Date of Degree


Document Type


Degree Name





Richard A. Kaye

Committee Members

Tanya Agathocleous

Nico Israel

Subject Categories

Literature in English, British Isles


suicide, modernism, psychoanalysis, death drive, sociology, England


Suicide is integral to the history of British literature, and yet the subject has yielded scant scholarly attention. This study attempts to partially rectify the absence by identifying a transformation in English suicide discourse between the nineteenth and twentieth centuries. I argue that, informed by both rationalism and cause-and-effect reasoning, Victorian literature—including poems, triple-decker novels, broadsheets, and sermons—largely conceived of suicide as a public phenomenon. The action, rather than the actor, is the object of study, and as a result what Andrew Bennett calls “the phenomenology, the lived experience … of suicide” is abandoned in favor of social concerns. Suicide means what it means to others. Thus, in the Victorian novel, voluntary death generally serves as a function of the narrative rather than its subject. Think, for example, of Bertha Mason, whose jump from Thornfield Hall liberates Rochester to marry Jane and Jane from her unruly double; or of Mirah Lapidoth, whose attempted suicide forces Daniel Deronda “to take part in the battle of the world.” I argue that, at the end of the century, Jude the Obscure indicts such rationalism with its child suicide: Father Time kills his siblings and himself “Because we are too meny,” an explanation that is functionally irrefutable.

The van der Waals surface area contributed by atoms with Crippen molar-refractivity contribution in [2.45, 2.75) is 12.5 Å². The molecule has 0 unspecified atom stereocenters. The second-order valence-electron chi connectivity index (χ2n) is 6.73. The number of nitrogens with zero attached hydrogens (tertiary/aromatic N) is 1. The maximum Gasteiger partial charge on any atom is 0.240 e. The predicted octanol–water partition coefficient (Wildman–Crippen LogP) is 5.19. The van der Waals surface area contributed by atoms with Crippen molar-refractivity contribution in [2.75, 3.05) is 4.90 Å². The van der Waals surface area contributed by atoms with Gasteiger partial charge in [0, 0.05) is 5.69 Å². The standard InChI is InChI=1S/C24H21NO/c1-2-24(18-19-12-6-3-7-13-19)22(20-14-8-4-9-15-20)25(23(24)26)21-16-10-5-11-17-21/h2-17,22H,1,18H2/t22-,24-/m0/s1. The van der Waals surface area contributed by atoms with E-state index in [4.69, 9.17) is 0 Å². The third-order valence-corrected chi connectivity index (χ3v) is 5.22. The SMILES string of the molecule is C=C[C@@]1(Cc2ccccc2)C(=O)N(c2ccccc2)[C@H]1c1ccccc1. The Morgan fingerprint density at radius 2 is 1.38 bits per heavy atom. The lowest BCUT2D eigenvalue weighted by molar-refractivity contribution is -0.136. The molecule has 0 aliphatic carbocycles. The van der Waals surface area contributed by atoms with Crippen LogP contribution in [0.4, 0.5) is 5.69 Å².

The modernist writer, then, reconciles with the absence Thomas Hardy reveals: the facts are barren. Suicide cannot produce first-person testimony, and as a result all narratives—psychological, sociological, historical, fictional—must imaginatively fill in the gap to assemble a coherent etiology. Borrowing from Barbara Leckie, I argue that suicide becomes the exemplary modernist act due to the questions it raises about objective truth, narrative causality, and the nature of witnessing; authors like John Galsworthy, Ford Madox Ford, James Joyce, and Virginia Woolf interrogate the epistemological doubt its raises through a series of tropes central to the modernist project: non-linearity, unreliable narration, textual fragmentation, and narrative irresolution.

Finally, I examine the origins of suicidology, a discipline that emerges in the late nineteenth century and attempts to codify scientific knowledge of suicide. I argue that early suicidologists like Enrico Morselli and Émile Durkheim fail to investigate the lived experience of voluntary death because it cannot be measured by their tools; the upshot is an egregiously incomplete view of suicide, one that denies a voice to the subject because they are not present to contribute evidence. I propose that Sigmund Freud’s interdisciplinary approach better reconciles scientific and humanistic views on suicide and conclude with an exploration of D.H. Lawrence’s relationship to the death drive, a creation-through-destruction concept that has its origins in the work of the psychoanalyst Sabina Spielrein. In his preference for “blood knowledge” over “mental knowledge”—embodied fictionally by the suicide of Gerald Crich in Women in Love—Lawrence not only chronicles his variation of Spielrein and Freud’s death drive but advocates for it as well. What Freud saw as pathology, Lawrence saw as salvation. Rejecting the rationalism of modernity, Lawrence viewed suicide as a gesture toward spiritual rebirth.